AL CentralAnalysis

Highlighting the Rule 5 Draft Eligible Prospects: AL Central

The Rule 5 Draft, similar to MLB’s recent non-tender deadline, is an event in baseball of which the majority of baseball fans are unaware. This is likely for good reason: while the Rule 5 Draft has some implications on each team, it generally does not change the shape of MLB rosters in any meaningful way, and it never impacts the established stars of the game who have already progressed to the Major League level. The Rule 5 Draft is an attempt to competitively balance the league, allowing any domestic players who have been in a team’s minor league system for three years and any international players that have been in a teams system for four years without being added to that team’s 40-man roster be selected by any other team in baseball in a draft. The draft has an order, of course, similar to the better known amateur draft which occurs each year in June, but it is not required that a team make any selections in the Rule 5 Draft. Part of the reason for this is that any player selected in the Rule 5 Draft must be kept on a team’s active roster for the entirety of the following season (time spent on the IL is an exception). Any team which makes a selection in the draft pays $50,000 to the team they’re picking the player from and immediately adds the selected player to their 40-man roster. If the player is not kept on the active roster he must be offered back to his original team for $25,000. This is one of the most important consequences of the 40-man roster: it is a team’s opportunity to protect any players who have been in their minor league system for several years without calling them up to the Major Leagues if they aren’t ready yet. In addition, it limits draft selections, because any team that does not have room on their 40-man roster cannot make selections in the Rule 5 draft.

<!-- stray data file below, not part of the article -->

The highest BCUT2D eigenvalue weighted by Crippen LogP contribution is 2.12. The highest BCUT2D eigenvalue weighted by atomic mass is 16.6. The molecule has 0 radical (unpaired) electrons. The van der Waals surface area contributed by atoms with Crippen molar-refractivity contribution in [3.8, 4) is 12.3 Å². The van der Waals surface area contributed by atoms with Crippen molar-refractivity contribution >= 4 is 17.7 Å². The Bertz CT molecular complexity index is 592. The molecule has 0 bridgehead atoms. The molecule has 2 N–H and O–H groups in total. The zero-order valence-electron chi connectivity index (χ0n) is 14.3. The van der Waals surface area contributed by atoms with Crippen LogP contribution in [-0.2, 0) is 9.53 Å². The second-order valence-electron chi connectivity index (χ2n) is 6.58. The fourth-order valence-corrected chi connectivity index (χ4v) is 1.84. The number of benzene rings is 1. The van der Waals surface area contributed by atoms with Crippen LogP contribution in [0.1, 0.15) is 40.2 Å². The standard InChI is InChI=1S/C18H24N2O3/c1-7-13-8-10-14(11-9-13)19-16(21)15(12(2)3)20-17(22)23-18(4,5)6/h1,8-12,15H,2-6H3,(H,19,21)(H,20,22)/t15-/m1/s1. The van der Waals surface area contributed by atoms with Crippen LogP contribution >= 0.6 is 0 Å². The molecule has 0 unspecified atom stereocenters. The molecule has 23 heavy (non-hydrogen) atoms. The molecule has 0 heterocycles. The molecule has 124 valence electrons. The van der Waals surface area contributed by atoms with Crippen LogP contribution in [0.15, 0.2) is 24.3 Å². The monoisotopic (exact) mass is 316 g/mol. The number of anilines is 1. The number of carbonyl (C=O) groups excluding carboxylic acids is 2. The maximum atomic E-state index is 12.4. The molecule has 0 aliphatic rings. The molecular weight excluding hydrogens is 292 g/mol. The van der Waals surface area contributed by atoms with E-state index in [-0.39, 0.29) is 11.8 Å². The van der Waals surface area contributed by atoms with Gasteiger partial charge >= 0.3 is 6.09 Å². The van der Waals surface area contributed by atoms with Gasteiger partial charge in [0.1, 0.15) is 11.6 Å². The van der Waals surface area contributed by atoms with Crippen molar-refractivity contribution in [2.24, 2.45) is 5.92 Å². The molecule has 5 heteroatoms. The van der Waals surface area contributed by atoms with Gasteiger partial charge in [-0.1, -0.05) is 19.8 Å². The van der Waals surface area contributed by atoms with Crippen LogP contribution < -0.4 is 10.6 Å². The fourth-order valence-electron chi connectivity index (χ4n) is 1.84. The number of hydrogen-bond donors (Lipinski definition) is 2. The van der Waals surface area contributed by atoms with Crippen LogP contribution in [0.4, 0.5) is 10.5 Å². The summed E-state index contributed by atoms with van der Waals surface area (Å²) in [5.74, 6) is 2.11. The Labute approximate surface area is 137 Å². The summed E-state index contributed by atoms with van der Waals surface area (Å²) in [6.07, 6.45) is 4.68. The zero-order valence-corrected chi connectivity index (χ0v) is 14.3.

However, all of these rules mean that the available prospects for the draft are few in numbers, and actual selections are fairly rare. Last year, only 11 Rule 5 selections were made, and five of those were returned back to their original team. Still, it’s very common for one team to see value in a player that another team does not, and this makes the Rule 5 Draft interesting. It’s not uncommon for teams to find productive Major Leaguers in the Rule 5 Draft either: even here in the AL Central, Royals starter Brad Keller was a Rule 5 Draft selection in 2017. With that being said, the deadline for teams to add Rule 5 eligible players to their rosters has already passed, and in advance of the draft, here are some interesting players in the AL Central who have been left unprotected ahead of the draft.

Chicago White Sox

RHP Will Kincanon